Chemise, Shift or Smock
STYLES - FABRICS - DECORATION
chemise, shift or smock was the innermost layer of the medieval
lady's dresses, much like a petticoat or slip of our grandmother's
day. It was worn next to the skin to absorb bodily odors and keep
the outer layers smelling fresher for longer. Great robes, houppelandes
and kirtles could be heavily embellished with embroidery and semiprecious
stones, so it was wise to keep the laundering of the outer robes
to a minimum.
In 1313, Anicia atte Hegge, a widow
from Hampshire, made a will on the surrendering of her holding
to her son which included the stipulation that she would be provided
with various items of clothing including a chemise worth 8d
appear to be three distinctly different styles of chemise or smock.
Contemporary illustrations usually show men and women naked in
the bedchamber, but occasionally show women modestly in their
underclothes. From these images, and from existing garments we
can deduce what was worn under the outer clothing.
The first style seems to be made
of an opaque fabric, probably linen, constructed with fitted sleeves
and not overly shaped through the body. It can be seen at right
in the detail from the early 1400's illumination Dionysus I
humiliates the women of Locri. The woman are in the process
of removing their outer clothing and the chemise shown appears
to be a reasonable thickness, probably linen.
second type of chemise appears to be a strapless or shoestring
strap type of petticoat-like dress which could vary in length
from knee to shin length. The detail at left is taken from the
Wenceslas Bible, dated around 1390-1400. It shows two women
in their underclothes tending to a man in a bath.
are also quite a few bathing images from 14th century Bohemian
manuscripts where women are shown with a wooden bucket and wearing
a chemise. Some of these are semi-opaque but others, like the
detail shown at right, are quite sheer. Almost all of these are
of a similar style- a garment with thin shoulder straps and no
The third style of chemise seems
to have persisted from through to the renaissance where it was
clearly visible through slashed clothing and at necklines. It
is a more voluminous style, has puffed sleeves and appears to
be made of a finer type of fabric than the opaque linens previously
worn by women. It seems unlikely that this particular style would
have been favoured by ladies who preferred the more form-fitting
kirtles, and was possibly the choice of those who preferred the
more voluminous houppelandes of the 15th century.
It would appear that the most common fabric used for the chemise
or smock are hems or linens of varying qualities according to
the social position of the wearer and the finances available.
to Francoise Piponnier and Perrine Mane in their book, Dress
In The Middle Ages, peasants and the less affluent would have
worn hemp underclothes which were less expensive than linen. The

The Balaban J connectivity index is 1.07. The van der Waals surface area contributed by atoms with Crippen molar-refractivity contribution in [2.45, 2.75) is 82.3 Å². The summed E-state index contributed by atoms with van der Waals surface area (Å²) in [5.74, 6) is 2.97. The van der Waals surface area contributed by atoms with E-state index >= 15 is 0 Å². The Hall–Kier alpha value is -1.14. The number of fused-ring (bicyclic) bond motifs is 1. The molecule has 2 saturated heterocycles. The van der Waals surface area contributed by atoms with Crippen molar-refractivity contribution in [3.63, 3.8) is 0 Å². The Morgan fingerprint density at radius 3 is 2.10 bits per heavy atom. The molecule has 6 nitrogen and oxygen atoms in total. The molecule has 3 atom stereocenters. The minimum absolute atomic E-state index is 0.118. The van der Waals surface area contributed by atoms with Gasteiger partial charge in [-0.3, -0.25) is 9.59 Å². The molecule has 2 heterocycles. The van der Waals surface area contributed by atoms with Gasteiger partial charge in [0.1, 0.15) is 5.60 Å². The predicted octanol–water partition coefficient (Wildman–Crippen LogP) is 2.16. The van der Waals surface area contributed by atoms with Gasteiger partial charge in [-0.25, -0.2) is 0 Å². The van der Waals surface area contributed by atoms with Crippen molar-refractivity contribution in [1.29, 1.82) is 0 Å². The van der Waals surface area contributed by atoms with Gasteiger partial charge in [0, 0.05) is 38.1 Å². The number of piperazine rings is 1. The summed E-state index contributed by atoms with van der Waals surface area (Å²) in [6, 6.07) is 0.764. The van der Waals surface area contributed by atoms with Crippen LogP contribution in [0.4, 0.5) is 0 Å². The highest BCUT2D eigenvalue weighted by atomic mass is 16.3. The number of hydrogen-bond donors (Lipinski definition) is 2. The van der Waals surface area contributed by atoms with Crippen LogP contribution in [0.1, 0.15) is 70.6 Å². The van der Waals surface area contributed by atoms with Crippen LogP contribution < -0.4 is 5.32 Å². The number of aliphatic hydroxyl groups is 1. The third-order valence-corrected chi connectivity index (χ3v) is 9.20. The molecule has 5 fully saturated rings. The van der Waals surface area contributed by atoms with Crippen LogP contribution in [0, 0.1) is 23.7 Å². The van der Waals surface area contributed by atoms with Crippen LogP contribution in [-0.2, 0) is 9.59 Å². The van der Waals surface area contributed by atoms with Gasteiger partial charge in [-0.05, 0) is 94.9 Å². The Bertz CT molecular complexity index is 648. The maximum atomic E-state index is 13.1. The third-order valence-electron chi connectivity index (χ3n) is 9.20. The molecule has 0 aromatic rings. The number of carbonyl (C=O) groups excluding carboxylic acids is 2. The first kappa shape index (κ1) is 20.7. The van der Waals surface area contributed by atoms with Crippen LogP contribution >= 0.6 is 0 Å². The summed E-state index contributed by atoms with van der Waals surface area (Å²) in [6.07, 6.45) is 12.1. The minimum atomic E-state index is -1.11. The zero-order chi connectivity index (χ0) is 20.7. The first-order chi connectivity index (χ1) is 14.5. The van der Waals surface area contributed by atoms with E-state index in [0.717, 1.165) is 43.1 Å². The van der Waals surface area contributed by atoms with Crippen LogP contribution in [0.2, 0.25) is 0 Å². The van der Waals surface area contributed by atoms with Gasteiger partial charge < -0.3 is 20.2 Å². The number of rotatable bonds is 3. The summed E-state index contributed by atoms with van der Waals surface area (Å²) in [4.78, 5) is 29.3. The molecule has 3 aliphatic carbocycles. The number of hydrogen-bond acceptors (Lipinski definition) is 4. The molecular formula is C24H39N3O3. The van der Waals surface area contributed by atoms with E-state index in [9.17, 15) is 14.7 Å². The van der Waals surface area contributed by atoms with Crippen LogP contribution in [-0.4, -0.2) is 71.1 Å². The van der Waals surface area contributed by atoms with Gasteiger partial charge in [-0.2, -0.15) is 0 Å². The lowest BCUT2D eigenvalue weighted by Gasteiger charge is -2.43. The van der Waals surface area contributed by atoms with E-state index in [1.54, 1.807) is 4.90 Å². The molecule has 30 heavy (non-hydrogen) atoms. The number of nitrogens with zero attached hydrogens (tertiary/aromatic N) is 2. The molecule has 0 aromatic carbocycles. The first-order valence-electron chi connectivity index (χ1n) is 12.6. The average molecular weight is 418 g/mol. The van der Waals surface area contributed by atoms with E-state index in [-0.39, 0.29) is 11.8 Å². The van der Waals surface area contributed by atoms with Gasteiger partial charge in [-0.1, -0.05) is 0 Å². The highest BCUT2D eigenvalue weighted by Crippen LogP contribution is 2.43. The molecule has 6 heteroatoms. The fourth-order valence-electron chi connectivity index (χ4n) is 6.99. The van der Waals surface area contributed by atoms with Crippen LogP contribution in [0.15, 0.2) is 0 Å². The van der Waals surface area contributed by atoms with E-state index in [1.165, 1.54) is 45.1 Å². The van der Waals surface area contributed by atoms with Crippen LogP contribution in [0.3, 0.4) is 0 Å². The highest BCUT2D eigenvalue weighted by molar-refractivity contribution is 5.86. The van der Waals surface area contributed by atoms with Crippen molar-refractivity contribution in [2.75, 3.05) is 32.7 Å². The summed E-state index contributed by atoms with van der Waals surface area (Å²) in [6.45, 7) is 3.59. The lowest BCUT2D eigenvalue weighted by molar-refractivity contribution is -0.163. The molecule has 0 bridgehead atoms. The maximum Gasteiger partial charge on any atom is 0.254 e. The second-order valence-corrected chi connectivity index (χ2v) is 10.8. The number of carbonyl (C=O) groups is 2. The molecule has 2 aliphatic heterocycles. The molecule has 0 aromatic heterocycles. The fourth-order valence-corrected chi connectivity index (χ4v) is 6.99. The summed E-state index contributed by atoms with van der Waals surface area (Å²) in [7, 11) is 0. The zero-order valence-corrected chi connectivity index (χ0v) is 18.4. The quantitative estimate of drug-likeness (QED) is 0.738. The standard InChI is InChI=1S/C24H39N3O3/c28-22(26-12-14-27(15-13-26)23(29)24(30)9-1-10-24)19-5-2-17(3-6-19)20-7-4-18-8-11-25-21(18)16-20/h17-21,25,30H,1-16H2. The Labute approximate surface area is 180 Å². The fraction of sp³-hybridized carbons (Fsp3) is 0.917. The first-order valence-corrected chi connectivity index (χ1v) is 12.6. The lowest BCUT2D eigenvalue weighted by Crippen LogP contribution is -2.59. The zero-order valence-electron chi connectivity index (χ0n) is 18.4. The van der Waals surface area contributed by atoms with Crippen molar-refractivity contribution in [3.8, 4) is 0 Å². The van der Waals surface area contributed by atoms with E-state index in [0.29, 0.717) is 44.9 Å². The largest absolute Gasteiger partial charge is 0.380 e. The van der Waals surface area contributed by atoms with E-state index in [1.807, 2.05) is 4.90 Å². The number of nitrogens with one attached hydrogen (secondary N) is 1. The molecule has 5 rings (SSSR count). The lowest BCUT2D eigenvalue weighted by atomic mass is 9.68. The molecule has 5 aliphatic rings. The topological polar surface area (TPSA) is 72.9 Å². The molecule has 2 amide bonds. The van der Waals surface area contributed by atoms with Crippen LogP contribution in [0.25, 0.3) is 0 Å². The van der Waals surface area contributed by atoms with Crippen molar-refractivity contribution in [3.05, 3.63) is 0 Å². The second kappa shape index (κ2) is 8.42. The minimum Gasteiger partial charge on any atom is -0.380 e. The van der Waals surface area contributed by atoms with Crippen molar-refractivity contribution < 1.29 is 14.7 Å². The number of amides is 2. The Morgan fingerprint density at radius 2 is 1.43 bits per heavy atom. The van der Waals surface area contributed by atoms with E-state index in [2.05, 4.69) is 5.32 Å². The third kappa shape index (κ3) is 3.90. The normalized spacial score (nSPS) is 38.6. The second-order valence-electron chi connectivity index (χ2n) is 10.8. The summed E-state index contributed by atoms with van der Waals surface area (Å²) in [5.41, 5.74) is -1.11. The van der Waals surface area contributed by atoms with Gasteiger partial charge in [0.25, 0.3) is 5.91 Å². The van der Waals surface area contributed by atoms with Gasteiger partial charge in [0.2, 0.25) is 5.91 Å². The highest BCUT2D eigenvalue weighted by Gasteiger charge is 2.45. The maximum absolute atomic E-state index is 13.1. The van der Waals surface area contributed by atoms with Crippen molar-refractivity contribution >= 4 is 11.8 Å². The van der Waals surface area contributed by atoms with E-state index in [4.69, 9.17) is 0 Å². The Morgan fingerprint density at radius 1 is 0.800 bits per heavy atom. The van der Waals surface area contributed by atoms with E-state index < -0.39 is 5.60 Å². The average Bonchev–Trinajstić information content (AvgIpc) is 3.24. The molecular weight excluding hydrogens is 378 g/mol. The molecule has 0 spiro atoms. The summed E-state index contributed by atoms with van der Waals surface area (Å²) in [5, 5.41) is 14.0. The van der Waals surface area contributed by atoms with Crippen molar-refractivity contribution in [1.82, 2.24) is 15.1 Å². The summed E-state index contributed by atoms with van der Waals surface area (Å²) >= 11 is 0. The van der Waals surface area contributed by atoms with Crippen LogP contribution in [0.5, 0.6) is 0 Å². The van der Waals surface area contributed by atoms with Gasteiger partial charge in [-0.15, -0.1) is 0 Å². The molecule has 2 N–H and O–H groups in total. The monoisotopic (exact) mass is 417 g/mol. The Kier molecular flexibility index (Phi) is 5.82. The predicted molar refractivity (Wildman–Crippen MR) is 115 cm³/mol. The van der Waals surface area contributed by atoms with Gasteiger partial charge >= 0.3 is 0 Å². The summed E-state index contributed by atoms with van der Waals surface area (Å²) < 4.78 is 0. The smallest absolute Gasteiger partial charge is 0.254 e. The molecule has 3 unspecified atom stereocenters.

detail at left from the 1330-40 painting Scenes From The Life
Of St John The Baptist appears to show a fabric of reasonable
weight and stiffness suggesting linen.
In several instances we hear of noblewomen
who become nuns and renounced their silken underthings. According
to one written reference, a noble lady took up a hair shirt to
replace her underclothes of silk as part of her penitence. This
suggests that ladies of high society may have enjoyed luxurious
Generally, the chemise during the medieval period is depicted
as plain and white. Later in the Renaissance, many had blackwork
embroidered at the neckline and sleeves. It does appear, however,
that the chemise during the medieval period may have been decorated
at least sometimes.
the 13th century, we read a poem by an unknown author who laments
the Sumptuary Laws and the restrictions on her clothing and in
particular, her chemise. She says that she can no longer wear
her white chemise which is richly embroidered with silk in bright
colours and gold and silver. She bemoans:
Alas, I dare not wear it!
indicating not only that in her time
period at least, the chemise could be richly embroidered with
silk and precious metal thread and also that the Sumptuary Laws
which were often largely ignored, were partially effective at
times. It also indicates that her chemise may have been seen and
was not entirely concealed by her outer clothing. Shown at right
is a detail from 1484 Master Of The Housebook's The Uncourtly
Lovers which shows a chemise decorated with gold and pearls.
In 1298 the Consol of Narbonne passed a law against laced outer
dresses which allowed the pleated and embroidered under-chemise
to show. This tells us that at that period also, at least, the
chemise could also be pleated and embroidered. For a law to need
to have been passed, it stands to reason that it must be an occurrence
common enough for it to be a concern.
Later into the 14th century, all imaged in art show a tunic style
unpleaded goarment. Heading in to late 14th century, Italian art
starts to show the pleated chemise which was designed to be seen
down the arms.